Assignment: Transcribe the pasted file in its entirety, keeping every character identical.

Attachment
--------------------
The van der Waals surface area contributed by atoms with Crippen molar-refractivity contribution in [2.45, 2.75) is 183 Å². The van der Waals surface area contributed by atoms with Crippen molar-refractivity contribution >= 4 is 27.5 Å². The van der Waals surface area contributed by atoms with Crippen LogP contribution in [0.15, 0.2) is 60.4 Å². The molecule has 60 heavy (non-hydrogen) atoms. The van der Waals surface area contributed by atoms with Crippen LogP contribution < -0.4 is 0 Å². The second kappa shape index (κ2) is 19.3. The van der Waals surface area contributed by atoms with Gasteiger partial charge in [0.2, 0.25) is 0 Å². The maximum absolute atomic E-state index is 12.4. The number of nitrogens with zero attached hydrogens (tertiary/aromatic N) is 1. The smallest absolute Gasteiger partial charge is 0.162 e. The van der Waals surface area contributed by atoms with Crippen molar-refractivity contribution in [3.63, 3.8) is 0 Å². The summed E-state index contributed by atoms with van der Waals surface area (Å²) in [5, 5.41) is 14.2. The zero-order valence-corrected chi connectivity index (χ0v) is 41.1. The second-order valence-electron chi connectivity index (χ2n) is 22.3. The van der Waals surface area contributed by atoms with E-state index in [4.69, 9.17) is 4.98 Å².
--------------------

The van der Waals surface area contributed by atoms with Crippen molar-refractivity contribution in [2.45, 2.75) is 183 Å². The van der Waals surface area contributed by atoms with Crippen molar-refractivity contribution >= 4 is 27.5 Å². The van der Waals surface area contributed by atoms with Crippen LogP contribution in [0.15, 0.2) is 60.4 Å². The molecule has 60 heavy (non-hydrogen) atoms. The van der Waals surface area contributed by atoms with Crippen LogP contribution < -0.4 is 0 Å². The second kappa shape index (κ2) is 19.3. The van der Waals surface area contributed by atoms with Gasteiger partial charge in [0.2, 0.25) is 0 Å². The maximum absolute atomic E-state index is 12.4. The number of nitrogens with zero attached hydrogens (tertiary/aromatic N) is 1. The smallest absolute Gasteiger partial charge is 0.162 e. The van der Waals surface area contributed by atoms with Crippen molar-refractivity contribution in [3.63, 3.8) is 0 Å². The summed E-state index contributed by atoms with van der Waals surface area (Å²) in [5, 5.41) is 14.2. The zero-order valence-corrected chi connectivity index (χ0v) is 41.1. The second-order valence-electron chi connectivity index (χ2n) is 22.3. The van der Waals surface area contributed by atoms with E-state index in [4.69, 9.17) is 4.98 Å².